The number one question we get from prospective clients is about our ability to recruit racially diverse candidates. While Good Insight is proud of our placement rate — around 60% — we are equally proud of times when we’ve had honest conversations with clients who are not far along in their racial equity work to attract a BIPOC candidate.
An effective search results in a mutual decision between employer and employee. The candidates we work with seek information about how our clients prioritize and invest in racial equity strategies. Many prospective clients can’t tell us details about this, which indicates to us that they are hoping this new hire will do that work for them. This is a harmful recruitment mindset that often results in tokenism or a microaggressive work environment, and ultimately the dissatisfaction of a new employee.
While Good Insight works with organizations at all stages of their racial equity work, we are also very clear about the concerns, challenges, and feedback we receive as we pitch opportunities to candidates of color. Any firm’s Rolodex, recruitment strategy, and placement rates are a piece of the puzzle, but any organization planning a search project with a goal of recruiting for racial diversity should be heavily invested in equity work.
Key Takeaway: be ready to tell your organization’s story about its racial equity work — wins and challenges.
4. Search Projects are a Large Investment
Prospective clients new to using search firms are routinely surprised by the costs of the projects. Executive search firms typically charge about a third of the incoming executive’s compensation, which may include bonuses and other benefits. Some firms charge additional administrative fees on top of that. Job advertisements and travel for candidates and search firms get billed back to the client too. A $150,000 executive-level role might have a project cost of $65,000 (consultant fee, job advertisements, candidate travel, etc.).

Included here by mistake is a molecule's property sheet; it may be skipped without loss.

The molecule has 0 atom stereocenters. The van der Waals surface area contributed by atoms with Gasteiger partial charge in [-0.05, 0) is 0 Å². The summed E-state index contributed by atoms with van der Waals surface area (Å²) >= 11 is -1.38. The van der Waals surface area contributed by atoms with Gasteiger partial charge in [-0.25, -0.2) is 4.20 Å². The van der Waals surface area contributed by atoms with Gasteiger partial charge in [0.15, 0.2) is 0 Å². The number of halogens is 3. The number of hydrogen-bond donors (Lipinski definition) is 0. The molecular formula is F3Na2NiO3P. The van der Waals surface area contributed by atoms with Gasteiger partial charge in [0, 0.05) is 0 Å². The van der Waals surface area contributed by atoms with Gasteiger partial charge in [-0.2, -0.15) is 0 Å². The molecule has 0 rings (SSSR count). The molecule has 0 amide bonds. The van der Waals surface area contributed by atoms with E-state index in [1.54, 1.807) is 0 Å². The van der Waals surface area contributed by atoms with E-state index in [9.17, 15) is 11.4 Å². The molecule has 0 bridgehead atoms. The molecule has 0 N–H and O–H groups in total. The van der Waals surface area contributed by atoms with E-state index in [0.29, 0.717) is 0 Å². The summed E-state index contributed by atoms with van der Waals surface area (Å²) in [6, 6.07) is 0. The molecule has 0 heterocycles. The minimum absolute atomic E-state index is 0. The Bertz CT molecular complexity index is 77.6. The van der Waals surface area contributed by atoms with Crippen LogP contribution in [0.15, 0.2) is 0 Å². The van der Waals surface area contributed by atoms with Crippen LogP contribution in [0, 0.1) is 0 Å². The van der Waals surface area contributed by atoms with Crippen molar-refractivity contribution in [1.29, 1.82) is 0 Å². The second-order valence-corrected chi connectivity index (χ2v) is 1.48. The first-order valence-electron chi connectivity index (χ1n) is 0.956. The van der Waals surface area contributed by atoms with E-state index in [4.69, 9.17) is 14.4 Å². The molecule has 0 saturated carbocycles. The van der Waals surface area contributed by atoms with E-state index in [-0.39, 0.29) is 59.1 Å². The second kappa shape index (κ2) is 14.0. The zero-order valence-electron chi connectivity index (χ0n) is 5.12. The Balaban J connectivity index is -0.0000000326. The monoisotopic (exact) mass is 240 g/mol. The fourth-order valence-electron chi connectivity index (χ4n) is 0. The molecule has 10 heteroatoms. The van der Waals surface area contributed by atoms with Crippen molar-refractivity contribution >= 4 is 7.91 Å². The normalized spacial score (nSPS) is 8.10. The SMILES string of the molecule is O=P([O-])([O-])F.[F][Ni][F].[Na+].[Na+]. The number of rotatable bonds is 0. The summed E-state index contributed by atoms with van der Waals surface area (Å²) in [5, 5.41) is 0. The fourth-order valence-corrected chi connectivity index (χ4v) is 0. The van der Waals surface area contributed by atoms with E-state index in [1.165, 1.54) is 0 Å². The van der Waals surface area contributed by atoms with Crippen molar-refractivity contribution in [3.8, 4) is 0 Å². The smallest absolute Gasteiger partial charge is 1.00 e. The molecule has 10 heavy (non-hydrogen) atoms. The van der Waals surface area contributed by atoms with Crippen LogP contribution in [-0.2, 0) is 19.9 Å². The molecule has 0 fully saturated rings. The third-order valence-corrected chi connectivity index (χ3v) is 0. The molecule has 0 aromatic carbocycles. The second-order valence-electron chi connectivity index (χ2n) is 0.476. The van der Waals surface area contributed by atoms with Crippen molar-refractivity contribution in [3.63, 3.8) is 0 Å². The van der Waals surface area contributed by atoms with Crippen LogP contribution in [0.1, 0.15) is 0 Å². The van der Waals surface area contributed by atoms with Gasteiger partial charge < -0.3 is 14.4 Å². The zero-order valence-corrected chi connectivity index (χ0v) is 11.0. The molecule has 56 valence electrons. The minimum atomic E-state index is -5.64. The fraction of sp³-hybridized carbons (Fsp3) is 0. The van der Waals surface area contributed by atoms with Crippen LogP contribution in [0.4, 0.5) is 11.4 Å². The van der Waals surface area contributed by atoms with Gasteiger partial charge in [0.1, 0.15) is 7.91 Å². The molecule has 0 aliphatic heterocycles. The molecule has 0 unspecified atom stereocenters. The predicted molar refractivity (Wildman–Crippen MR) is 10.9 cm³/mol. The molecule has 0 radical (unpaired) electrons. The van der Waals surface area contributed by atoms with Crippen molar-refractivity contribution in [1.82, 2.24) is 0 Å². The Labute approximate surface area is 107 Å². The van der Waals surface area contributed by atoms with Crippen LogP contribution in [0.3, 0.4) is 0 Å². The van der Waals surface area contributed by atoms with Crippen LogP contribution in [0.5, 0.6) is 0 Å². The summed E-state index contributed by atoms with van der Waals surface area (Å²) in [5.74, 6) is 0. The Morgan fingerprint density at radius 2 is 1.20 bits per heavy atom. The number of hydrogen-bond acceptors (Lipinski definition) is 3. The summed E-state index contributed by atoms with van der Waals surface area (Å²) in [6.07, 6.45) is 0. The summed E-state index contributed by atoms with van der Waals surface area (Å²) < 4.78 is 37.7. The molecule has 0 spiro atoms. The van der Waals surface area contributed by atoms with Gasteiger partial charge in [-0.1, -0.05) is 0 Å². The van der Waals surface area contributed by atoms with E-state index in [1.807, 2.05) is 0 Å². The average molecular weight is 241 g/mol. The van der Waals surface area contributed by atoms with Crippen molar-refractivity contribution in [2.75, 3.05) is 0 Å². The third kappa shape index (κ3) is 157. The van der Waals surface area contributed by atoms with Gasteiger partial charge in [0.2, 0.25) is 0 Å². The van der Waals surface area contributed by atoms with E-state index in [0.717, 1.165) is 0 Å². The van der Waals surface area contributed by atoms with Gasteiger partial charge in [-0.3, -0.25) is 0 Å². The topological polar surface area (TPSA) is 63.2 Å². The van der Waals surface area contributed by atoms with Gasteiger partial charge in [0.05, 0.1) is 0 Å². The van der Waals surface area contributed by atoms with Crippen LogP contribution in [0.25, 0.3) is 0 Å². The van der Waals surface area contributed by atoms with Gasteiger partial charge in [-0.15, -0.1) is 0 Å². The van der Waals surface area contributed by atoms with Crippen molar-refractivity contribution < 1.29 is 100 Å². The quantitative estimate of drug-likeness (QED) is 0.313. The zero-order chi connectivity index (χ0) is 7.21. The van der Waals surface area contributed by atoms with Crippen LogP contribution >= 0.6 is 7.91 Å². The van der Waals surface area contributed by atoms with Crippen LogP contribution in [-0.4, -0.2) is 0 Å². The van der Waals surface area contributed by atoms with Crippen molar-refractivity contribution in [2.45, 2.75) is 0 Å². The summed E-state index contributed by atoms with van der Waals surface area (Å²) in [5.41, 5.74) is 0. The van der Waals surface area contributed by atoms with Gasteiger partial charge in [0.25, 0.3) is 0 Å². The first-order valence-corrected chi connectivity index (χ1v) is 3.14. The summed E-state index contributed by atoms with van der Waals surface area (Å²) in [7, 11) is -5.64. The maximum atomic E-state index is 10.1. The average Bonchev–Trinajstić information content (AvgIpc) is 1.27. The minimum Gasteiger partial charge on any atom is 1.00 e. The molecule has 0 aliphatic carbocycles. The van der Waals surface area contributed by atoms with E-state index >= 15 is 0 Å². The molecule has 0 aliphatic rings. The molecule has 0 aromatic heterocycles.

The best firms will set flat fees to eliminate any conflict of interest with them helping you negotiate with your finalist (i.e., higher salary could mean higher pay-out for them). This also ensures that you can account for costs (no surprises!) and manage cash flow (plan for three installments). Some firms or independent consultants will work with reduced scopes of work at hourly rates, but be prepared that these rates can fluctuate from $150 to $300 an hour.
Firms that focus on nonprofit clients know this is a pricey investment and won’t take that for granted. A common strategy is to approach a funder to help offset the cost; we see this frequently with CEO transitions. You’ll also want to understand a firm’s guarantee policy, typically a 6 to 12-month period where they will replace an executive that leaves the role.
Lesson learned: executive search can be an investment; plan for the costs in advance and seek outside support if you can.
In 2022, Good Insight will reach a new record as we support 20 nonprofits in their search for new E.D.s, CEOs, and other senior-level executives. Next year we plan on doubling that number. Stay tuned for updates as we continue to grow our team and launch a new service line, Search Support, to provide a cost-effective option for director-level roles at small nonprofits.
About the Author
Carlyn Madden is the Founder and CEO of Good Insight, where she directs the firm’s strategy, business development efforts, and leads many of the firm’s CEO searches.